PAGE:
People born during three major 20th century famines were more likely to develop diabetes later in life than those not born during famines, according to a new study by SFI External Professor Stefan Thurner and collaborators.
Using a unique dataset of some 8 million Austrians—325,000 of whom were under treatment for diabetes in 2006 and 2007—the researchers studied the diabetes rates for patients from each birth year from 1917 to 2007.
Depending on the region, there was an up to two times greater chance of patients having diabetes when they were born during one of three famines in Austria compared to surrounding years. The excess risk for diabetes was nearly absent in those provinces of Austria that were less affected by the famines.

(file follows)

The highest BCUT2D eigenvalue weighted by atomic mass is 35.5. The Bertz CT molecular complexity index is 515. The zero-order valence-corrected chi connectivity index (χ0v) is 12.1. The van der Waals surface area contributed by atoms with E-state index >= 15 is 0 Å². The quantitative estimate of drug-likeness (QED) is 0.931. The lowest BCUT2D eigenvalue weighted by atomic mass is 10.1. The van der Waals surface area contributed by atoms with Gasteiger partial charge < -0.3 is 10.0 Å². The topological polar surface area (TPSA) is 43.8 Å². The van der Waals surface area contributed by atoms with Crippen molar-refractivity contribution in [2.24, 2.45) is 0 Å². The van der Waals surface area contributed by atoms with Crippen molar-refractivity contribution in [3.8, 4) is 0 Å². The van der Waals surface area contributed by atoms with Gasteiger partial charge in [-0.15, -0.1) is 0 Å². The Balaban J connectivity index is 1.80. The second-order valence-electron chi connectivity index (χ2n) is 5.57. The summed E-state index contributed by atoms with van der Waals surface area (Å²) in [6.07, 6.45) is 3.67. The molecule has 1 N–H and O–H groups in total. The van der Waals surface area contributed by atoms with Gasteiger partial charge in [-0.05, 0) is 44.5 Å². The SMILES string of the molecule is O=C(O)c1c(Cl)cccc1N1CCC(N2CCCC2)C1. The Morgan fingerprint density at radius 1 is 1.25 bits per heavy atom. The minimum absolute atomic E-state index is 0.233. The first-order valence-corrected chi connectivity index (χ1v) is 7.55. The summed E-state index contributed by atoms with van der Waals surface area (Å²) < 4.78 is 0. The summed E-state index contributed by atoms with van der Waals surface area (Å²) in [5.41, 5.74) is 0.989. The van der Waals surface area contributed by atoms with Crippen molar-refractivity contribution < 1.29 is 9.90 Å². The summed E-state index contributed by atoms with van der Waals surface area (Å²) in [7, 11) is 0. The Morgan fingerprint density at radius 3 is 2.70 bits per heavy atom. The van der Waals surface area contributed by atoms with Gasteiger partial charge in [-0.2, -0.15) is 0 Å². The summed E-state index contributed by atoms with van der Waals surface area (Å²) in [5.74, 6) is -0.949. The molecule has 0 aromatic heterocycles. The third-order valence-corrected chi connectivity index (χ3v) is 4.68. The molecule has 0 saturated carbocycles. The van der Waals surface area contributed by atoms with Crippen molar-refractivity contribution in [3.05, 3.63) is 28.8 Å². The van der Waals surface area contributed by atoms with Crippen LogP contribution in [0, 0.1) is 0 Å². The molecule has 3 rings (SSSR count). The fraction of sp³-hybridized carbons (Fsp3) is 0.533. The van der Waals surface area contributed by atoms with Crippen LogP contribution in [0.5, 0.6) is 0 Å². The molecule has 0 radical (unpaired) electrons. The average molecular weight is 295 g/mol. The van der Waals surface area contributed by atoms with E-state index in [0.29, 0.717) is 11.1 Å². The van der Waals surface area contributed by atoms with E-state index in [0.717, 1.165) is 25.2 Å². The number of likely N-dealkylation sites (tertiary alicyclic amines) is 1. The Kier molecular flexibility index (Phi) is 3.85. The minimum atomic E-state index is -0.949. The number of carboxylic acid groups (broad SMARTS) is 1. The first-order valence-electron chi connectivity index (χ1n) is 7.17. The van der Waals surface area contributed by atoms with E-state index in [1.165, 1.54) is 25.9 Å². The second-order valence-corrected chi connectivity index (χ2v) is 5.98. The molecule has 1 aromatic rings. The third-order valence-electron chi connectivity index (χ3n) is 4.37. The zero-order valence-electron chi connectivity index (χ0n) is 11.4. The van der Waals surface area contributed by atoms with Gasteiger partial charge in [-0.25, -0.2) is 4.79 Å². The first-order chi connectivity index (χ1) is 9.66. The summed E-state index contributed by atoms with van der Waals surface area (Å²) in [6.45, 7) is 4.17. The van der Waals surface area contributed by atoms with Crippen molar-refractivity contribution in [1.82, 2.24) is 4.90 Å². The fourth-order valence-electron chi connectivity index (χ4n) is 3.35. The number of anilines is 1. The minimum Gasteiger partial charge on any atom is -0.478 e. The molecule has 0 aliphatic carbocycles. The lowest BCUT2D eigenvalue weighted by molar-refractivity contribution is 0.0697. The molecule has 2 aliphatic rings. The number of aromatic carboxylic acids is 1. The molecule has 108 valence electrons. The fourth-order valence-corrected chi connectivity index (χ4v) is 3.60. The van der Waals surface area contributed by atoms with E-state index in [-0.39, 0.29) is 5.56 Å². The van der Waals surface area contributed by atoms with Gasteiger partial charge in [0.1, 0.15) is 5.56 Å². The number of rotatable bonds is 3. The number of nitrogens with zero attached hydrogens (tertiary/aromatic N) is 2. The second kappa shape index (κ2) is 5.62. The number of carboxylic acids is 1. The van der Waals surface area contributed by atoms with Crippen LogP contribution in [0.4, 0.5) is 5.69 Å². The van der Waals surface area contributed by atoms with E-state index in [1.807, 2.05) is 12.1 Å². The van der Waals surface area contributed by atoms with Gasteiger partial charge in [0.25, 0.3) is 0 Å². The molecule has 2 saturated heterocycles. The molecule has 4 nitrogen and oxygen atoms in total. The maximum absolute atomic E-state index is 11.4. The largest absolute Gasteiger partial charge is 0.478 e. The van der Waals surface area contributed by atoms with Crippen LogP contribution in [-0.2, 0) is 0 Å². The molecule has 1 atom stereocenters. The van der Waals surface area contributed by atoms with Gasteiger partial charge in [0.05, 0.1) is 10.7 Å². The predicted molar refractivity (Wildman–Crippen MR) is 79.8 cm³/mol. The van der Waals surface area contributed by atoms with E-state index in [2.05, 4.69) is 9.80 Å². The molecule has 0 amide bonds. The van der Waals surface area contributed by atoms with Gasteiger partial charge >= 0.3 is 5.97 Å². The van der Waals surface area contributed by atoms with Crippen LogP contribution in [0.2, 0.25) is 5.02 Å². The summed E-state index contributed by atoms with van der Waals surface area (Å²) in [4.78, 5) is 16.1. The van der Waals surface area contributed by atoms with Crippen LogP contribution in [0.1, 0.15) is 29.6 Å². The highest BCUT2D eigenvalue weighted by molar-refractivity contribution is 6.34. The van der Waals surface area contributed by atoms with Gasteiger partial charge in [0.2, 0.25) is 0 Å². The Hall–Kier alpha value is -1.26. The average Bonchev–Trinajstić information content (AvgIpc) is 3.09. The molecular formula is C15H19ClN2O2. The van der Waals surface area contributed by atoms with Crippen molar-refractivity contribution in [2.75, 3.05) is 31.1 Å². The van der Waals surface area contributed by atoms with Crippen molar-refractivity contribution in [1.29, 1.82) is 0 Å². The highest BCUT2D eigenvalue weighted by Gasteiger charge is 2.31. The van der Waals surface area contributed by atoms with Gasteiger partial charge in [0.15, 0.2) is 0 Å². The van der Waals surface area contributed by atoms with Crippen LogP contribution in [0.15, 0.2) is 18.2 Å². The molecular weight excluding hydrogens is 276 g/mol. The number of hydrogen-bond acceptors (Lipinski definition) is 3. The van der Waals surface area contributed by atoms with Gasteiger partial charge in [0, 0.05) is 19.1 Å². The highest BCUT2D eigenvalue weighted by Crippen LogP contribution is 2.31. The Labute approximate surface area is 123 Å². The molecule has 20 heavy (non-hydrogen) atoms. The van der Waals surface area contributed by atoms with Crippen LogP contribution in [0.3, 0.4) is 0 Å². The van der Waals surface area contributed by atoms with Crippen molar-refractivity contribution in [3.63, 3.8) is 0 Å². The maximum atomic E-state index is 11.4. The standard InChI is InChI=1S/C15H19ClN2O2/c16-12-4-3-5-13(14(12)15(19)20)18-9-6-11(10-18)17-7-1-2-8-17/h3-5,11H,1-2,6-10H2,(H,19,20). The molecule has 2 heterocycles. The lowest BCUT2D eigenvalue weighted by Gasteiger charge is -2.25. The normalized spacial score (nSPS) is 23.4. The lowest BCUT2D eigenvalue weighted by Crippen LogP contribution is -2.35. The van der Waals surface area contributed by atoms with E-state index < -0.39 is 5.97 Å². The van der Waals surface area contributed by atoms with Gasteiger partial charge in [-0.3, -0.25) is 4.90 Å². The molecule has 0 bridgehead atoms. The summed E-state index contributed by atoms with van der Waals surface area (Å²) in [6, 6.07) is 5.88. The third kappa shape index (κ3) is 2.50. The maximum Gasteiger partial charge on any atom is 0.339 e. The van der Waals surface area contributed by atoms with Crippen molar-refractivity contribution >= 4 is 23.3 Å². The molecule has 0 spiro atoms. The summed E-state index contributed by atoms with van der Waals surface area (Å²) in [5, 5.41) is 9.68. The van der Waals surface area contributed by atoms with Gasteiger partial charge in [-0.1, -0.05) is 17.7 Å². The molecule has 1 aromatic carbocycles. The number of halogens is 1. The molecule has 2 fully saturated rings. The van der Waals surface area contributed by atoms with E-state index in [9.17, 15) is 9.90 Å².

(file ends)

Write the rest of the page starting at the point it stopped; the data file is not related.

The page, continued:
The significantly higher rates of diabetes for those born during periods of famine underscores the importance of ensuring sufficient nutrition in prenatal and early stages of life, the researchers say.
Thurner is a professor of complex systems at the Medical University of Vienna, Austria.
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Read the paper in Proceedings of the National Academy of Sciences (March 4, 2013).